Selmer is a household name among brass and woodwind musicians, but for a brief period, the organisation’s branch in the UK offered equipment to electric guitarists too. The Buzz Tone was presented at the British Musical Instrument Industries Trade Fair in August of 1966, but was already being pictured and advertised in the press at the time.1
Prior to the surge in demand for fuzz boxes in 1965, Selmer were already offering Gibson’s Maestro Fuzz-Tone to the British market,2 and so it comes as little surprise that the pedal of their own was both visually and electronically inspired by its American counterpart.
The Selmer Buzz Tone featured a circuit built on an eyelet board, with a hard-wired input cable, and was housed in a heavy, steel enclosure.
It’s unclear what sort of supply voltage Selmer intended for the Buzz Tone to run off. The factory schematic recommends 3 volts, an early advertisement states 1.5 volts, and my own original unit came fitted with an extremely rusty battery clamp shaped for a PP4 (9 volt) battery.
A number of original examples of the Buzz Tone have since resurfaced in Germany and in Switzerland, so it’s possible (but unconfirmed) that Selmer might have offered their fuzz box to British, as well as to international markets. Selmer’s relationship with the Höfner company in Germany lends weight to this theory, particularly, given that Höfner would go on to release their own version of the Buzz Tone in 1967.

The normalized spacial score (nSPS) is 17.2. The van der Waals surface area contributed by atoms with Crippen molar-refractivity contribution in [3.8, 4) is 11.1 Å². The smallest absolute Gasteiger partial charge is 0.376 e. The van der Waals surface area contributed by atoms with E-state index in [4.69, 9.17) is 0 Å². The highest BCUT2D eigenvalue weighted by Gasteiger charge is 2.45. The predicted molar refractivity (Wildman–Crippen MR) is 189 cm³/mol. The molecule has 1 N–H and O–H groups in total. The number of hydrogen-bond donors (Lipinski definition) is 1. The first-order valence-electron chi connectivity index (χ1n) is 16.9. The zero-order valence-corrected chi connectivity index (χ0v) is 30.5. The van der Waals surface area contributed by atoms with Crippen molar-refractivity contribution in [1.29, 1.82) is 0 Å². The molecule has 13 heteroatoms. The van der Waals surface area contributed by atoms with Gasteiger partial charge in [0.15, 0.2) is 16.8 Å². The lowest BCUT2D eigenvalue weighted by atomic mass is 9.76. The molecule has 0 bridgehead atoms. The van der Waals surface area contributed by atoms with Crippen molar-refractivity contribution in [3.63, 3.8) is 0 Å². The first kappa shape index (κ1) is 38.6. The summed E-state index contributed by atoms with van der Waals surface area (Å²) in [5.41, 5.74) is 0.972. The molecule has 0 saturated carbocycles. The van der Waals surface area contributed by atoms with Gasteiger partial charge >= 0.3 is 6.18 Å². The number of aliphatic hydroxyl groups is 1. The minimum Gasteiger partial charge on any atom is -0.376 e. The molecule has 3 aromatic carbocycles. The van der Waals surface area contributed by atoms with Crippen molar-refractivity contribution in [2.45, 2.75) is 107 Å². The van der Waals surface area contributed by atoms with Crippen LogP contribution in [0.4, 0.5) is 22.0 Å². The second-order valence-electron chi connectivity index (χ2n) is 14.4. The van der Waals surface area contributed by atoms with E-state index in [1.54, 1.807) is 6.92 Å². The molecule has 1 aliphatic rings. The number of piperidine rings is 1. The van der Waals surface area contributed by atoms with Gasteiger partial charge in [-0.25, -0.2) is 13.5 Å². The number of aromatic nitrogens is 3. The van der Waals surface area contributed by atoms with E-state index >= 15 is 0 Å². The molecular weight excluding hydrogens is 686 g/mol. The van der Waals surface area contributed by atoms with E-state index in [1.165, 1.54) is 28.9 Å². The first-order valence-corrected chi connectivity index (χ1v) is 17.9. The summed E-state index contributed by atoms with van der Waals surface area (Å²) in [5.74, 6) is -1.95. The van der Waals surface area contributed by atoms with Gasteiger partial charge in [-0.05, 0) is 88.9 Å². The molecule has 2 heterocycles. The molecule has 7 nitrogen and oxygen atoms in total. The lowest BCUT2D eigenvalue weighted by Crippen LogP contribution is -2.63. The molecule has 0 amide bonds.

The bottom cover can be rather difficult to remove, when replacing batteries in the Selmer Buzz Tone. That, along with the precarious manner in which the two halves of the enclosure are connected together, by the wiring of the circuit, offers a possible explanation for why so few examples of the Buzz Tone have survived.
Pink Floyd famously used Selmer amplifiers early on in their career, and there’s a long-standing claim that Syd Barrett used the Buzz Tone during his brief period with the group. Unfortunately there’s no evidence to substantiate this yet.
Barrett was, however, photographed on two occasions using a British-built Sola Sound Tone Bender (as opposed to an Italian-built Vox Tone Bender, as some publications incorrectly state), and he also revealed in an interview to have used a “home-made” fuzzbox.3